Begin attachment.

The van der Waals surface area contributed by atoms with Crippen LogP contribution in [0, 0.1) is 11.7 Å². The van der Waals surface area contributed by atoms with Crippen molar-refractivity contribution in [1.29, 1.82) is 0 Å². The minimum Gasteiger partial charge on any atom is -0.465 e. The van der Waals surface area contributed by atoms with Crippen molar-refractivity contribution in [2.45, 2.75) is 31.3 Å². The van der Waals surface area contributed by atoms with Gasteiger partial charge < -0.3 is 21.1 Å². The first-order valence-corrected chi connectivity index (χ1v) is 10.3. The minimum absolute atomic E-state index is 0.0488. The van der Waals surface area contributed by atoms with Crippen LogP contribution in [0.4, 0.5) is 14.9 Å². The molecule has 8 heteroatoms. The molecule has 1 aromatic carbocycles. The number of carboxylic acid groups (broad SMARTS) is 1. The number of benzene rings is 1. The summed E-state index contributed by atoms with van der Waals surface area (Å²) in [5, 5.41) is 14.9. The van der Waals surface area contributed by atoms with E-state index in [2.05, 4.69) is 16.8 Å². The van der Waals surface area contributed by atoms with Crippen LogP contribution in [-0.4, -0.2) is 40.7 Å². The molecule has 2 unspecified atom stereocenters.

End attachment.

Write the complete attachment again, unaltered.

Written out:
The van der Waals surface area contributed by atoms with Crippen LogP contribution in [0, 0.1) is 11.7 Å². The van der Waals surface area contributed by atoms with Crippen molar-refractivity contribution in [1.29, 1.82) is 0 Å². The minimum Gasteiger partial charge on any atom is -0.465 e. The van der Waals surface area contributed by atoms with Crippen molar-refractivity contribution in [2.45, 2.75) is 31.3 Å². The van der Waals surface area contributed by atoms with Gasteiger partial charge < -0.3 is 21.1 Å². The first-order valence-corrected chi connectivity index (χ1v) is 10.3. The minimum absolute atomic E-state index is 0.0488. The van der Waals surface area contributed by atoms with Crippen LogP contribution in [0.4, 0.5) is 14.9 Å². The molecule has 8 heteroatoms. The molecule has 1 aromatic carbocycles. The number of carboxylic acid groups (broad SMARTS) is 1. The number of benzene rings is 1. The summed E-state index contributed by atoms with van der Waals surface area (Å²) in [5, 5.41) is 14.9. The van der Waals surface area contributed by atoms with E-state index in [2.05, 4.69) is 16.8 Å². The van der Waals surface area contributed by atoms with Crippen LogP contribution in [-0.4, -0.2) is 40.7 Å². The molecule has 2 unspecified atom stereocenters.